Owned by the same mastermind behind Psycho Suzi's Motor Lounge and Saint Sabrina's, Donny Dirk's embraces the zombie apocalypse trend.
Known for its infused gins and great Human Happy Hour specials, Donny Dirk's is an entertaining place for the living and dead.
NASHVILLE: The Greenhouse Bar
2211 Bandywood Dr.
What it is: A greenhouse-themed bar
Less of a "greenhouse-themed bar" and more of an actual greenhouse that serves booze, The Greenhouse Bar contains lush plants and two full-service bars. Gravel coats the floor of the domed structure, and picnic tables replace traditional bar booths. The Food Company next door provides delicious munchies like bacon popcorn, 50-cent hot wings on Wednesdays, and, of course, plenty of veggie options.
NEW ORLEANS: Lafitte's Blacksmith Shop
941 Bourbon St.
What it is: A blacksmith-themed bar
Lafitte's Blacksmith Shop, named after the notorious pirate Jean Lafitte, was built before 1772, making it one of the oldest buildings in the French Quarter. This diamond-in-the-rough was a real blacksmith shop, and reportedly was used as a front for Lafitte to smuggle contraband in and out of Barataria Bay. Today, the piano bar's exposed brick interior and beer by candlelight gives you a glimpse into rustic New Orleans.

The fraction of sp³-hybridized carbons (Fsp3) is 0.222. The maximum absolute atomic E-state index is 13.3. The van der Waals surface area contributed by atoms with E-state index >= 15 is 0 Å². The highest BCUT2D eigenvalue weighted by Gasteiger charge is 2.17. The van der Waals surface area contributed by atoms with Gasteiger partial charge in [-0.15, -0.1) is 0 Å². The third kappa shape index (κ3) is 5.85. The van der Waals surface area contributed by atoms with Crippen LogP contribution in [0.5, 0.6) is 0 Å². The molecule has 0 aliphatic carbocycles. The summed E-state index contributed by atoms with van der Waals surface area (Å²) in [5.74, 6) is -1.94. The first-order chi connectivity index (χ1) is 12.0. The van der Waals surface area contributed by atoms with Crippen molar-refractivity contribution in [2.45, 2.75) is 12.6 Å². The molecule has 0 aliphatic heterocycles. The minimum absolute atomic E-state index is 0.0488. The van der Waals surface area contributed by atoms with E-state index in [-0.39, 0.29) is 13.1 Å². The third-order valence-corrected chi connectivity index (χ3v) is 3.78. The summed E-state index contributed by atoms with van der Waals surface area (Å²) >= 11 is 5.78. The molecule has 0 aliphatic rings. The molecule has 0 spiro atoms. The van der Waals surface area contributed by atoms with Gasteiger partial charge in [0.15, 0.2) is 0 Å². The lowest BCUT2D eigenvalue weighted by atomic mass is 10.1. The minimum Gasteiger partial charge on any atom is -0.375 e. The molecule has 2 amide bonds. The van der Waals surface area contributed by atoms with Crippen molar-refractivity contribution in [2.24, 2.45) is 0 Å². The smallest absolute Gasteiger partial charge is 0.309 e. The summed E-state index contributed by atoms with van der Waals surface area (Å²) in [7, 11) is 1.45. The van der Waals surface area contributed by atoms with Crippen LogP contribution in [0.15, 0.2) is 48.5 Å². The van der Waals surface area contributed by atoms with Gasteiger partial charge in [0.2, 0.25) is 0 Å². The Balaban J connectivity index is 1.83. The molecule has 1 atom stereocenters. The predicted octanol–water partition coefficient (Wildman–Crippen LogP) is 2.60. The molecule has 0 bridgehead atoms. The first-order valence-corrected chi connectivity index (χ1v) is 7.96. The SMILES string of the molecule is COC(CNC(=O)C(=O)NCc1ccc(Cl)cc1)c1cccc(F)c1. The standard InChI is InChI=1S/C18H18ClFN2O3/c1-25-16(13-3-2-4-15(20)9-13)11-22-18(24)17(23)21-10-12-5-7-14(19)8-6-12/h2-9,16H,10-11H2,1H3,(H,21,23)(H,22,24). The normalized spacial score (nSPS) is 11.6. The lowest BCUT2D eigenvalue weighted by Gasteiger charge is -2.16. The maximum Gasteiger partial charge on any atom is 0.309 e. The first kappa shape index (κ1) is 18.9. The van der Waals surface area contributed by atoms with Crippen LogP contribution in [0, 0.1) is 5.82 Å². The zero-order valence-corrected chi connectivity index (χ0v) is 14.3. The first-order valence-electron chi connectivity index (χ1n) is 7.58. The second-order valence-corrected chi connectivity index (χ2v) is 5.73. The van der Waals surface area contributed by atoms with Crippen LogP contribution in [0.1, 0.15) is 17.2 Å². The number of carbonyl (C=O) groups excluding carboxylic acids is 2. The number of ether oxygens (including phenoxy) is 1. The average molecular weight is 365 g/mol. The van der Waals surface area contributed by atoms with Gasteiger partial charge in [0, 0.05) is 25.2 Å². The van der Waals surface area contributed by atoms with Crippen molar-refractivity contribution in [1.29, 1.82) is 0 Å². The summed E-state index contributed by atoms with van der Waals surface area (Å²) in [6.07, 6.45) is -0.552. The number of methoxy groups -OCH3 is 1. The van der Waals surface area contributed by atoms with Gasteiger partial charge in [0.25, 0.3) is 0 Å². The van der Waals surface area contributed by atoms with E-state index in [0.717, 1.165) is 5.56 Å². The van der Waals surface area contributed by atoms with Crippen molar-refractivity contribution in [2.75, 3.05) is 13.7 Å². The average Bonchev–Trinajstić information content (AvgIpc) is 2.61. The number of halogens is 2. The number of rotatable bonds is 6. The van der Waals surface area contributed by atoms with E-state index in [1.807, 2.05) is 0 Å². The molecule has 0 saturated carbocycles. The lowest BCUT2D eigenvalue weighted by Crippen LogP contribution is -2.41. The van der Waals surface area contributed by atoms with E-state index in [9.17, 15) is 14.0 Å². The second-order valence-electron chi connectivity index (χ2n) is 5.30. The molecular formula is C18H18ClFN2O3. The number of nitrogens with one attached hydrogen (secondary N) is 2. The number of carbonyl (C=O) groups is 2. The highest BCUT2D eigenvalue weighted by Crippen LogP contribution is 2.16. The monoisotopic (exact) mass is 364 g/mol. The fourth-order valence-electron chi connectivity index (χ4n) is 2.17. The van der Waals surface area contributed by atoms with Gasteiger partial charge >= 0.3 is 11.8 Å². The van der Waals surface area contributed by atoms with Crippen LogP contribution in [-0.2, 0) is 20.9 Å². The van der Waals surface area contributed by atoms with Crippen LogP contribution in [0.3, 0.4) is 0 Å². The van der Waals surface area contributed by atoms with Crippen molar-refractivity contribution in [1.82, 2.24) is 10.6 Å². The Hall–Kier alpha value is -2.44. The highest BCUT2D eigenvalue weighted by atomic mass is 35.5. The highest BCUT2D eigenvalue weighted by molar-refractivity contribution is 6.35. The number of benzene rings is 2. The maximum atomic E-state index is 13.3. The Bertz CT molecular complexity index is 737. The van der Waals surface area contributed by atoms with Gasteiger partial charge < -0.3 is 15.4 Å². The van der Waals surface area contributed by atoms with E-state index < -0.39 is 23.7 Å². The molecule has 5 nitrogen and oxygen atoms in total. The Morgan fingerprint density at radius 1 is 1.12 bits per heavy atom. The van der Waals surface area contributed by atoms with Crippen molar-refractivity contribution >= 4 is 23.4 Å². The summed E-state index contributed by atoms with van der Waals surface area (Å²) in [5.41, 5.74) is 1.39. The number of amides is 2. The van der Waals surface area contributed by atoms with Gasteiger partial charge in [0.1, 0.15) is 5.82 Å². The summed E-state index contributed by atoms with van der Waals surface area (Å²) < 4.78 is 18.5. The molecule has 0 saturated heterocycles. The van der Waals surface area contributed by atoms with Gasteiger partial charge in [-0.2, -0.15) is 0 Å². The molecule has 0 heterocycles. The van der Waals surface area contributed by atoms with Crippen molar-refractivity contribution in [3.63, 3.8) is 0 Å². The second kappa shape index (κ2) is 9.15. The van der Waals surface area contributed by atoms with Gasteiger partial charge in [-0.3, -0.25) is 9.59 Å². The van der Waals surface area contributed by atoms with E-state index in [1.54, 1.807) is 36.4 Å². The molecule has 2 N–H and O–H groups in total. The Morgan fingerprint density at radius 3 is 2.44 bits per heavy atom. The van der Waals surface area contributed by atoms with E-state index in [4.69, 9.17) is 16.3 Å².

NEW YORK: Exchange Bar and Grill
256 3rd Ave., #1 (Manhattan)
What it is: A stock-exchange-themed bar
Exchange Bar and Grill is a fully automated, real-time drink market, where the prices for your drinks fluctuate depending on supply and demand. Wait until no one else is ordering your favorite cocktail and snag it when the cost falls to an unbelievable low, or with a little insider information, catch the "Market Crash," when every drink price hits rock bottom. Take a seat at the sleek granite bar and watch patron-submitted pick-up lines scroll across the 35-foot digital ticker.